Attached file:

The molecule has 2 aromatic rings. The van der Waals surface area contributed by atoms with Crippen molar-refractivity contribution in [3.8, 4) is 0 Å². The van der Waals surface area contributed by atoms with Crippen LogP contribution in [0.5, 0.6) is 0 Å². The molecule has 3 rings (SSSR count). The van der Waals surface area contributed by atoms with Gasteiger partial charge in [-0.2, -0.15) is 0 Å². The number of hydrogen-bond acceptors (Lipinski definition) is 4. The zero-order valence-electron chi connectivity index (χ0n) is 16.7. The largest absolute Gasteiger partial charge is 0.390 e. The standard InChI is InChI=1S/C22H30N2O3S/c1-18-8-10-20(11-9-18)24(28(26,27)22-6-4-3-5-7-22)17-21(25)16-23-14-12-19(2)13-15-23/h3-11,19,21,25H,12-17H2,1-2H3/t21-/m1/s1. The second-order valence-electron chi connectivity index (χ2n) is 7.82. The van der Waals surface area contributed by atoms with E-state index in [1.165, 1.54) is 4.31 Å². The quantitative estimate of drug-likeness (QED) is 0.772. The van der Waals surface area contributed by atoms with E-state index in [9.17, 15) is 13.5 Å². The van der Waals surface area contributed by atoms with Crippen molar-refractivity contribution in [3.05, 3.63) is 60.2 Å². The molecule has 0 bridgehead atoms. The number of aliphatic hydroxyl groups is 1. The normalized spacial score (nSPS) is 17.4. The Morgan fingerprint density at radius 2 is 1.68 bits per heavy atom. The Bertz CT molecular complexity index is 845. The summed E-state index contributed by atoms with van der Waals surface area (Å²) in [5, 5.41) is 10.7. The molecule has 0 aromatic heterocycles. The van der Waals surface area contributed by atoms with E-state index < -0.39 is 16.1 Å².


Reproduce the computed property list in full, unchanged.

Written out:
The molecule has 2 aromatic rings. The van der Waals surface area contributed by atoms with Crippen molar-refractivity contribution in [3.8, 4) is 0 Å². The van der Waals surface area contributed by atoms with Crippen LogP contribution in [0.5, 0.6) is 0 Å². The molecule has 3 rings (SSSR count). The van der Waals surface area contributed by atoms with Gasteiger partial charge in [-0.2, -0.15) is 0 Å². The number of hydrogen-bond acceptors (Lipinski definition) is 4. The zero-order valence-electron chi connectivity index (χ0n) is 16.7. The largest absolute Gasteiger partial charge is 0.390 e. The standard InChI is InChI=1S/C22H30N2O3S/c1-18-8-10-20(11-9-18)24(28(26,27)22-6-4-3-5-7-22)17-21(25)16-23-14-12-19(2)13-15-23/h3-11,19,21,25H,12-17H2,1-2H3/t21-/m1/s1. The second-order valence-electron chi connectivity index (χ2n) is 7.82. The van der Waals surface area contributed by atoms with E-state index in [1.165, 1.54) is 4.31 Å². The quantitative estimate of drug-likeness (QED) is 0.772. The van der Waals surface area contributed by atoms with E-state index in [9.17, 15) is 13.5 Å². The van der Waals surface area contributed by atoms with Crippen molar-refractivity contribution in [3.05, 3.63) is 60.2 Å². The molecule has 0 bridgehead atoms. The number of aliphatic hydroxyl groups is 1. The normalized spacial score (nSPS) is 17.4. The Morgan fingerprint density at radius 2 is 1.68 bits per heavy atom. The Bertz CT molecular complexity index is 845. The summed E-state index contributed by atoms with van der Waals surface area (Å²) in [5, 5.41) is 10.7. The molecule has 0 aromatic heterocycles. The van der Waals surface area contributed by atoms with E-state index < -0.39 is 16.1 Å².